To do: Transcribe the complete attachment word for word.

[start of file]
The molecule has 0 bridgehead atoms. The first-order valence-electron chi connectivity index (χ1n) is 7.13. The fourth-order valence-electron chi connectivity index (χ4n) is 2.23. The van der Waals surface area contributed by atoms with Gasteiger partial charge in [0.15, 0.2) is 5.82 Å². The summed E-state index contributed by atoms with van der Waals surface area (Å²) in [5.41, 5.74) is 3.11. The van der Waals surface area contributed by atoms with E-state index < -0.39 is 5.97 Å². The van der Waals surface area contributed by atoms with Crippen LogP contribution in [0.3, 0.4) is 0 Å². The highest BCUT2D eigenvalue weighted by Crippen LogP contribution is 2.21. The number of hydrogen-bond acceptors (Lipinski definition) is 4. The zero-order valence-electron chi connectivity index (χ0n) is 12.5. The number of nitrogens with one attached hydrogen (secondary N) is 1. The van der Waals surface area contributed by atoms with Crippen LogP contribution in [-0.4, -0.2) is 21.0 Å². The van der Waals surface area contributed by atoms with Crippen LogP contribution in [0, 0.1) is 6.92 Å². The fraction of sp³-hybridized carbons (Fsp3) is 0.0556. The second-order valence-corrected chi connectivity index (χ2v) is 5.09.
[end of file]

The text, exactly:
The molecule has 0 bridgehead atoms. The first-order valence-electron chi connectivity index (χ1n) is 7.13. The fourth-order valence-electron chi connectivity index (χ4n) is 2.23. The van der Waals surface area contributed by atoms with Gasteiger partial charge in [0.15, 0.2) is 5.82 Å². The summed E-state index contributed by atoms with van der Waals surface area (Å²) in [5.41, 5.74) is 3.11. The van der Waals surface area contributed by atoms with E-state index < -0.39 is 5.97 Å². The van der Waals surface area contributed by atoms with Crippen LogP contribution in [0.3, 0.4) is 0 Å². The highest BCUT2D eigenvalue weighted by Crippen LogP contribution is 2.21. The number of hydrogen-bond acceptors (Lipinski definition) is 4. The zero-order valence-electron chi connectivity index (χ0n) is 12.5. The number of nitrogens with one attached hydrogen (secondary N) is 1. The van der Waals surface area contributed by atoms with Crippen LogP contribution in [-0.4, -0.2) is 21.0 Å². The van der Waals surface area contributed by atoms with Crippen LogP contribution in [0, 0.1) is 6.92 Å². The fraction of sp³-hybridized carbons (Fsp3) is 0.0556. The second-order valence-corrected chi connectivity index (χ2v) is 5.09.